Abercrombie & Fitch ex-CEO accused of exploiting men for sex
Mike Jeffries, ex-CEO of clothing retailer Abercrombie & Fitch, leaves the store on the Champs Elysees avenue in Paris on October 27, 2012. BERTRAND GUAY/AFP VIA GETTY IMAGES

Abercrombie & Fitch ex-CEO accused of exploiting men for sex

The ex-CEO of Abercrombie & Fitch and his British partner face allegations of exploitation from men recruited for sex events they hosted around the world.

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A BBC investigation found a highly organised network used a middleman to find young men for the events with Mike Jeffries and Matthew Smith.

Eight men told the BBC they attended these events, some of whom alleged they were exploited or abused.

Mr Jeffries and Mr Smith did not respond to requests for comment.

But the couple's middleman denied any wrongdoing and said men went into these events "with their eyes wide open".

Abercrombie & Fitch (A&F) - which also owns the Hollister brand - said it was "appalled and disgusted" by the alleged behaviour.

Two former US prosecutors who independently reviewed documents and testimony uncovered by the BBC have called for an investigation to determine whether charges for sex trafficking could be brought. Under US law, sex trafficking includes getting an adult to travel to another state or country to have sex for money by using force, fraud or coercion.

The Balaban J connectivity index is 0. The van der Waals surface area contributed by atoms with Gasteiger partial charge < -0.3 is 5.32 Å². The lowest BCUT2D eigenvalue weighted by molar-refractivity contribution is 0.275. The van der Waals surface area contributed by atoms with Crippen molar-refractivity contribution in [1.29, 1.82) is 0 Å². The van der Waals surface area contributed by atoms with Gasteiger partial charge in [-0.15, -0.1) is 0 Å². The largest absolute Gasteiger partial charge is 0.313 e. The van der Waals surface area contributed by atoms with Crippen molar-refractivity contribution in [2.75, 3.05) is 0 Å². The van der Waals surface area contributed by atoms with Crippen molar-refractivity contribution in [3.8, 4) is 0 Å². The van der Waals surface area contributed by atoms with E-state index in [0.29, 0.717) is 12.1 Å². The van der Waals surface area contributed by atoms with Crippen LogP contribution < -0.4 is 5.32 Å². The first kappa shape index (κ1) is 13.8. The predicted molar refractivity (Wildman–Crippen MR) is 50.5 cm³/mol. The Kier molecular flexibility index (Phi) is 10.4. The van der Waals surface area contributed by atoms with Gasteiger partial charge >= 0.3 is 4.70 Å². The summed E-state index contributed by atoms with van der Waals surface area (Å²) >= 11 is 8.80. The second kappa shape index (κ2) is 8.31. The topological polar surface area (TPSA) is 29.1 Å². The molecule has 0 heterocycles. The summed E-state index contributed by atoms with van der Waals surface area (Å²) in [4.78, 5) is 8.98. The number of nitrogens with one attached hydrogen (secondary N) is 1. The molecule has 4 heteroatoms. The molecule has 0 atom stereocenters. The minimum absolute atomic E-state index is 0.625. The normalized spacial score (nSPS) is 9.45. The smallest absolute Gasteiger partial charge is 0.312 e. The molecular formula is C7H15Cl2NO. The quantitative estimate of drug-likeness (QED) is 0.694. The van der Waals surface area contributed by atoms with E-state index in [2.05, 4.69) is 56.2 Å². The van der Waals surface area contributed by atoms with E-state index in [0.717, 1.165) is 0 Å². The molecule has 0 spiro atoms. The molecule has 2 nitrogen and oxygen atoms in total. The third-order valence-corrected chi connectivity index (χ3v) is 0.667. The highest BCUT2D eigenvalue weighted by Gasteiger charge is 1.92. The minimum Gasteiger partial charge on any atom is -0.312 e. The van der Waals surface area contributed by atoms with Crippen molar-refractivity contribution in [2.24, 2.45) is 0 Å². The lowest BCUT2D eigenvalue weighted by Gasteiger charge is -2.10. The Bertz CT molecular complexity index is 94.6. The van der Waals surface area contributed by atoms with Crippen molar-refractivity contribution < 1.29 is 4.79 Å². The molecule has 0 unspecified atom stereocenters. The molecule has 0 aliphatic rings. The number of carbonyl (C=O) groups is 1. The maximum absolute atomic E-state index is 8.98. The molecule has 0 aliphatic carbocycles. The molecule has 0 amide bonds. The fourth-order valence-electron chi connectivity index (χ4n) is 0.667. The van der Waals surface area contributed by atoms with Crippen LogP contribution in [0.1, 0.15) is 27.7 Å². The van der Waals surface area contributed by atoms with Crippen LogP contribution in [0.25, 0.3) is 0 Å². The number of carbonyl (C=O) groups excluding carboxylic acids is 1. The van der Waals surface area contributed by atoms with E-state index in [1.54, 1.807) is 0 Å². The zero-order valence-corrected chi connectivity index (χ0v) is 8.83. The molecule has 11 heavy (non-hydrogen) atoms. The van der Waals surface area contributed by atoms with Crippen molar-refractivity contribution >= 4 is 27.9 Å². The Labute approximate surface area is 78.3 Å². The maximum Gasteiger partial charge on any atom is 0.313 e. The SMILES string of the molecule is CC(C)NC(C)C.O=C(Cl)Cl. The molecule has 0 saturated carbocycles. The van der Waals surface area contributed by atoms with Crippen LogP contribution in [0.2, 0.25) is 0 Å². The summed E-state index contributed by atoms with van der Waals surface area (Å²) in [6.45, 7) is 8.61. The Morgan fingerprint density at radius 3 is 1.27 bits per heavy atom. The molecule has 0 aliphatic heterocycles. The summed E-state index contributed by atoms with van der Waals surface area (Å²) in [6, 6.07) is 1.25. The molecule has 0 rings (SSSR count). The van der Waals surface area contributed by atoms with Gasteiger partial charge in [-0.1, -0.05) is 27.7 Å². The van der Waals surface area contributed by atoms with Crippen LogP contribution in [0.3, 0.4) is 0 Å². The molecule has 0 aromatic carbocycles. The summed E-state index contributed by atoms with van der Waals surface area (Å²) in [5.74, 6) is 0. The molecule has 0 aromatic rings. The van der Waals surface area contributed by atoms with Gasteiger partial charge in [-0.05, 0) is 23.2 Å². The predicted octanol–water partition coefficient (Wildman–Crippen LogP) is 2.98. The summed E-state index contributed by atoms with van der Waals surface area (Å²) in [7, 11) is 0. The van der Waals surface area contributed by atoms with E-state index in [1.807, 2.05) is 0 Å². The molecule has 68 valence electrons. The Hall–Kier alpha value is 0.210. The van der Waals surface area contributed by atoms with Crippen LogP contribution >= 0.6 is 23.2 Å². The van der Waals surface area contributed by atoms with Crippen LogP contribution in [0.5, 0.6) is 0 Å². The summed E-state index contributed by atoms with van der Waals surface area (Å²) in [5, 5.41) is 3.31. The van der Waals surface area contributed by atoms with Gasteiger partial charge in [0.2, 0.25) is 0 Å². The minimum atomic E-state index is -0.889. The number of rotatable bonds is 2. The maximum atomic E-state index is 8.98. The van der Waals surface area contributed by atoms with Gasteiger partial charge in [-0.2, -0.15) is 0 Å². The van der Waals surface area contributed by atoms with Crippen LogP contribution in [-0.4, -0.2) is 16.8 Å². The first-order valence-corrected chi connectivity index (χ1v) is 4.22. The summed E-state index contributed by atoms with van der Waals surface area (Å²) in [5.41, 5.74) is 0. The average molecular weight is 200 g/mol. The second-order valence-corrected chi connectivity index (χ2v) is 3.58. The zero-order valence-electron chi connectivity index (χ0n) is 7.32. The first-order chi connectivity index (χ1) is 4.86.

Warning: This story contains descriptions of sexual acts

Over two decades from the 1990s, Mike Jeffries transformed A&F from a failing heritage outfitter into a multi-billion-dollar teen retailer by selling sex appeal, with preppy all-American shirtless male store models and provocative billboards.

Once one of America's highest-paid CEOs, he was a controversial figure who faced claims of discrimination against staff, concerns about his lavish expenses and complaints about the unofficial influence of his life partner, Matthew Smith, inside A&F.

In 2014, Mr Jeffries stepped down following declining sales and left with a retirement package valued at around $25m (£20.5m), according to company filings at the time.

The BBC has now uncovered allegations that the fashion mogul exploited young adult men for sex at events he hosted in his New York residences and luxurious hotels around the world, including in London, Paris, Venice, and Marrakesh.

As part of a two-year investigation, the BBC has spoken to 12 men who described attending or organising events involving sex acts run for Mr Jeffries, 79, and his British partner Mr Smith, 60, between 2009 and 2015.

The eight men who attended the events said they were recruited by a middleman, who they described as having a missing nose covered with a snakeskin patch. The BBC has identified him as James Jacobson.

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